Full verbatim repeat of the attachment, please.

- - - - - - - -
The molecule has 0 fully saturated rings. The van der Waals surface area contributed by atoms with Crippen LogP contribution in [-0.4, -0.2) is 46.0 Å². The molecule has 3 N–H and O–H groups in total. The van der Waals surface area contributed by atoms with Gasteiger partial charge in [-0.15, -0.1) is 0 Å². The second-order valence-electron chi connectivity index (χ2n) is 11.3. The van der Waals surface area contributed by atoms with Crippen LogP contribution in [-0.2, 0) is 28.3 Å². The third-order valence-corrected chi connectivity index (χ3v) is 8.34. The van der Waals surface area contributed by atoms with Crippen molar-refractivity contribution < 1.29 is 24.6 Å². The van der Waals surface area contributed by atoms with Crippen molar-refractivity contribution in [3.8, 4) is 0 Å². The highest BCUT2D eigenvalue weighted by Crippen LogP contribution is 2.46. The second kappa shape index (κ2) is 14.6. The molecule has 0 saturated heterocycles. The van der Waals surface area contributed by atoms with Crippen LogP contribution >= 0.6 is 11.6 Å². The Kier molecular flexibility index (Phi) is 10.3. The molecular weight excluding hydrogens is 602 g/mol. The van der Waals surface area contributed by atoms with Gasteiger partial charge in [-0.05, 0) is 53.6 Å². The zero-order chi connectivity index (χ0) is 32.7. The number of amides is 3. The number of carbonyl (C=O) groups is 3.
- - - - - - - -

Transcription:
The molecule has 0 fully saturated rings. The van der Waals surface area contributed by atoms with Crippen LogP contribution in [-0.4, -0.2) is 46.0 Å². The molecule has 3 N–H and O–H groups in total. The van der Waals surface area contributed by atoms with Gasteiger partial charge in [-0.15, -0.1) is 0 Å². The second-order valence-electron chi connectivity index (χ2n) is 11.3. The van der Waals surface area contributed by atoms with Crippen LogP contribution in [-0.2, 0) is 28.3 Å². The third-order valence-corrected chi connectivity index (χ3v) is 8.34. The van der Waals surface area contributed by atoms with Crippen molar-refractivity contribution < 1.29 is 24.6 Å². The van der Waals surface area contributed by atoms with Crippen molar-refractivity contribution in [3.8, 4) is 0 Å². The highest BCUT2D eigenvalue weighted by Crippen LogP contribution is 2.46. The second kappa shape index (κ2) is 14.6. The molecule has 0 saturated heterocycles. The van der Waals surface area contributed by atoms with Crippen LogP contribution >= 0.6 is 11.6 Å². The Kier molecular flexibility index (Phi) is 10.3. The molecular weight excluding hydrogens is 602 g/mol. The van der Waals surface area contributed by atoms with Gasteiger partial charge in [-0.05, 0) is 53.6 Å². The zero-order chi connectivity index (χ0) is 32.7. The number of amides is 3. The number of carbonyl (C=O) groups is 3.